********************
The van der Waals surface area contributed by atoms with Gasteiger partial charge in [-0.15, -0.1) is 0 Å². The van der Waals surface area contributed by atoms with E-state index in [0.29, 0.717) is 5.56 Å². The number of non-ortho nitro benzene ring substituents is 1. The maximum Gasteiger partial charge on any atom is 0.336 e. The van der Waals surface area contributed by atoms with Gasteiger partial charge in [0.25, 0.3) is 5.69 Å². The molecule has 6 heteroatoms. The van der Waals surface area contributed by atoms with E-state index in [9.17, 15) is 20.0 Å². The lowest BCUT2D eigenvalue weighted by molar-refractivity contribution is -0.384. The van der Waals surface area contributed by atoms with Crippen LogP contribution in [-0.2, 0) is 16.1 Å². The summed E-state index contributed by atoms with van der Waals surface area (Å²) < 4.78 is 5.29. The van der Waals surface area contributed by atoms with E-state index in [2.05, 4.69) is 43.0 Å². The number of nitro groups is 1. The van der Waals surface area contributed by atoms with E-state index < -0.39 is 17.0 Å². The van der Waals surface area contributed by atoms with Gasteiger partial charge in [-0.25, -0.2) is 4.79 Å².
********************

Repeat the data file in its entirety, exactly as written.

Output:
The van der Waals surface area contributed by atoms with Gasteiger partial charge in [-0.15, -0.1) is 0 Å². The van der Waals surface area contributed by atoms with E-state index in [0.29, 0.717) is 5.56 Å². The number of non-ortho nitro benzene ring substituents is 1. The maximum Gasteiger partial charge on any atom is 0.336 e. The van der Waals surface area contributed by atoms with Gasteiger partial charge in [0.25, 0.3) is 5.69 Å². The molecule has 6 heteroatoms. The van der Waals surface area contributed by atoms with E-state index in [9.17, 15) is 20.0 Å². The lowest BCUT2D eigenvalue weighted by molar-refractivity contribution is -0.384. The van der Waals surface area contributed by atoms with Crippen LogP contribution in [-0.2, 0) is 16.1 Å². The summed E-state index contributed by atoms with van der Waals surface area (Å²) < 4.78 is 5.29. The van der Waals surface area contributed by atoms with E-state index in [2.05, 4.69) is 43.0 Å². The number of nitro groups is 1. The van der Waals surface area contributed by atoms with E-state index < -0.39 is 17.0 Å². The van der Waals surface area contributed by atoms with Gasteiger partial charge in [-0.25, -0.2) is 4.79 Å².